My first-ever featured poetry reading, aside from school readings and maybe a handful of open-mic readings, was on 12 May 1990. It took place at the Sunset Center in Carmel, California, sponsored by Robinson Jeffers Tor House Foundation and Monterey Peninsula College. I read haiku and senryu with Garry Gay, Lequita Vance-Watkins, and Paul O. Williams. We were the featured readers for that year’s annual Tor House Garden Party. I had no idea at the time how fortunate I was to read in such a series. I would say the prestige of my poetry readings, such as they are, has been downhill ever since. The photos here are by Paul’s wife, KerryLynn Blau, both taken at Tor House, the second atop Hawk Tower.
I don’t have a copy of it, but this reading was recorded as “The New Pond—Haiku: The Art and Craft” and was released on cassette tape by Rick Chelew at the Oral Tradition Archives in Pacific Grove, California. I’d love to find a copy of this recording myself someday. Thanks to Facebook, I tracked down Rick Chelew, and asked him if he still has access to the recording, but he says that some time ago he gave all of his Tor House–related recordings to the Tor House Foundation, so I contacted them to see if they still have access to that 1990 recording—but apparently they don’t, or can’t find it. I wonder what my first-ever poetry reading sounded like, and which poems I read? I do know that, like the other three readers, I focused on haiku and senryu.
A newspaper announcement about the reading, from the Carmel Pine Cone of 10 May 1990, is shown here (thanks to Lequita for this newspaper clipping, received via Paul’s daughter, Anne Williams, in April of 2021, thirty-one years later). The announcement misspells Garry’s first name and lists him incorrectly as president of the Haiku Poets of North America, which does not exist—they meant the Haiku Society of America. And at the time I don't think I’d started using my middle name for poetry publication yet.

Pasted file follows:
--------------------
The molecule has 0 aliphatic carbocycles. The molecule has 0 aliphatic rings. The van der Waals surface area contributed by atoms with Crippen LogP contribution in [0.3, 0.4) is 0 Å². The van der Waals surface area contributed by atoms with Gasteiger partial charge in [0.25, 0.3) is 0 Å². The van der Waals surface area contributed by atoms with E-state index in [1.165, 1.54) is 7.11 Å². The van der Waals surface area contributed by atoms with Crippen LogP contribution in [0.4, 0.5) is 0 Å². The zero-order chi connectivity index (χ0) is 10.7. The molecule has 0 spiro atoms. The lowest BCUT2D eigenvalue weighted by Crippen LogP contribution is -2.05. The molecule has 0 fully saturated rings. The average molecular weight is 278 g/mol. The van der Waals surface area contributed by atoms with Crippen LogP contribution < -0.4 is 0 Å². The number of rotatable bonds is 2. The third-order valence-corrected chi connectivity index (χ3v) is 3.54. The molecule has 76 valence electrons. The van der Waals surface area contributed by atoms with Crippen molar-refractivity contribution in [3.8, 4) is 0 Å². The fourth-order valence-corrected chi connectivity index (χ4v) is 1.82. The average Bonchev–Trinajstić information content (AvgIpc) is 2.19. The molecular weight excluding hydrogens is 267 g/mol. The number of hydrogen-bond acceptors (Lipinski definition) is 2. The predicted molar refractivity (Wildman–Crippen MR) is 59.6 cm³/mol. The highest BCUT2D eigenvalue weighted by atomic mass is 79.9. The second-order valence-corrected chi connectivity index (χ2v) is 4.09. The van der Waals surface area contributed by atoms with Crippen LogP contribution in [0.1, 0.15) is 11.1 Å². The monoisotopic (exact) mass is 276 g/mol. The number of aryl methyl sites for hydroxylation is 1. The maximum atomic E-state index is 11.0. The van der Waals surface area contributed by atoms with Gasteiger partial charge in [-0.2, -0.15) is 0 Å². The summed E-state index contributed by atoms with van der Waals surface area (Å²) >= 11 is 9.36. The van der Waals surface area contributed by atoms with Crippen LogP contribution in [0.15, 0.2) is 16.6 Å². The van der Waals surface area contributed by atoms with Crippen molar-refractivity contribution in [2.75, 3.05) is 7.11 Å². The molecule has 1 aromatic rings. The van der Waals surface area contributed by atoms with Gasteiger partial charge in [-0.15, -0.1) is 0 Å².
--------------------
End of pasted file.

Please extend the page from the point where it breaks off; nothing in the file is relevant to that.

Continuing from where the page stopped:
At that same reading, too, a really attractive blonde girl kept looking at me. She came up to me afterwards to say nice things and to introduce herself. She was clearly interested in me. If I hadn’t had a girlfriend at the time, I would have encouraged her overtures, but I didn’t encourage her, so nothing came of it. I should have at least invited her to join us for dinner. At any rate, since this was my first time, it occurred to me that poetry readings were a great way to meet women! A come-on like that has never happened to me since.
On 24 May 1990, less than two weeks after my first reading, I gave my second featured reading, with the same poets, at Le Petit Trianon in San Jose, California, sponsored by the Poetry Center San Jose. I remember reading more or less the same poems, all haiku and senryu, since that was our focus. I don’t think there was a recording made of this second reading, though.
My third featured reading, I think, was on 27 October 1990, at the West Branch of the Berkeley Public Library in Berkeley, California, as one of four readers for the first-ever Two Autumns reading series. The other readers were Patricia Donegan, Eugenie Waldteufel, and Paul O. Williams. A book titled Two Autumns was produced for this reading. It was also my privilege, on 13 September 2009, to read again in this series, for its 20th anniversary, at Fort Mason in San Francisco. Photos of this reading and my trip to California are available on Google Photos. A video was shot of this reading, too, although I haven’t seen it yet. Reading one’s poetry aloud is a useful way, of course, to get feedback on it, and one should read each poem aloud just for yourself anyway, just to make sure it flows smoothly and to help you find the best possible sound and rhythm. As Bashō said of revision, “a thousand times on the tongue.”
—24, 27 October 2009, 15 April 2021